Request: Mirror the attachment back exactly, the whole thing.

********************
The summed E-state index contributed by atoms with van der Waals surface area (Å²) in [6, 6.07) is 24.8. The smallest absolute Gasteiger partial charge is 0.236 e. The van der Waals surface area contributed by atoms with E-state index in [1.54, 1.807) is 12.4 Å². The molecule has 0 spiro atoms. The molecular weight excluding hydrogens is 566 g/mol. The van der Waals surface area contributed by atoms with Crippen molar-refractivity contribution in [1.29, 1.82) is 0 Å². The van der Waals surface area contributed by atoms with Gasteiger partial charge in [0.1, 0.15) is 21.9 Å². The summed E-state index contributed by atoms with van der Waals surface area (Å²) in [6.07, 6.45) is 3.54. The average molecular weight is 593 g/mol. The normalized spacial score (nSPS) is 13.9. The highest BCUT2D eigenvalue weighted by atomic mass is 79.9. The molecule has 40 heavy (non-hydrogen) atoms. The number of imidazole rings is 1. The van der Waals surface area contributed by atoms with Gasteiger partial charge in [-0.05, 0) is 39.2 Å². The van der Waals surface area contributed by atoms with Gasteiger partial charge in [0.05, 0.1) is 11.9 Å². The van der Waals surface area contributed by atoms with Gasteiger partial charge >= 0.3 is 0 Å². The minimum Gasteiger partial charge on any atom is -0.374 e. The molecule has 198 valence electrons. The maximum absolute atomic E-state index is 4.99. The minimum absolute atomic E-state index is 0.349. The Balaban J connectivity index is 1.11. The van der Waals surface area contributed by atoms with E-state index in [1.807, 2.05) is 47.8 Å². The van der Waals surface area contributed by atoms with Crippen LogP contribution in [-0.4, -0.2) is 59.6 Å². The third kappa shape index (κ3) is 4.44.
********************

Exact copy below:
The summed E-state index contributed by atoms with van der Waals surface area (Å²) in [6, 6.07) is 24.8. The smallest absolute Gasteiger partial charge is 0.236 e. The van der Waals surface area contributed by atoms with E-state index in [1.54, 1.807) is 12.4 Å². The molecule has 0 spiro atoms. The molecular weight excluding hydrogens is 566 g/mol. The van der Waals surface area contributed by atoms with Crippen molar-refractivity contribution in [1.29, 1.82) is 0 Å². The van der Waals surface area contributed by atoms with Gasteiger partial charge in [0.1, 0.15) is 21.9 Å². The summed E-state index contributed by atoms with van der Waals surface area (Å²) in [6.07, 6.45) is 3.54. The average molecular weight is 593 g/mol. The normalized spacial score (nSPS) is 13.9. The highest BCUT2D eigenvalue weighted by atomic mass is 79.9. The molecule has 40 heavy (non-hydrogen) atoms. The number of imidazole rings is 1. The van der Waals surface area contributed by atoms with Gasteiger partial charge in [-0.05, 0) is 39.2 Å². The van der Waals surface area contributed by atoms with Gasteiger partial charge in [0.05, 0.1) is 11.9 Å². The van der Waals surface area contributed by atoms with Gasteiger partial charge >= 0.3 is 0 Å². The minimum Gasteiger partial charge on any atom is -0.374 e. The molecule has 198 valence electrons. The maximum absolute atomic E-state index is 4.99. The minimum absolute atomic E-state index is 0.349. The Balaban J connectivity index is 1.11. The van der Waals surface area contributed by atoms with E-state index in [1.807, 2.05) is 47.8 Å². The van der Waals surface area contributed by atoms with Crippen LogP contribution in [-0.4, -0.2) is 59.6 Å². The third kappa shape index (κ3) is 4.44.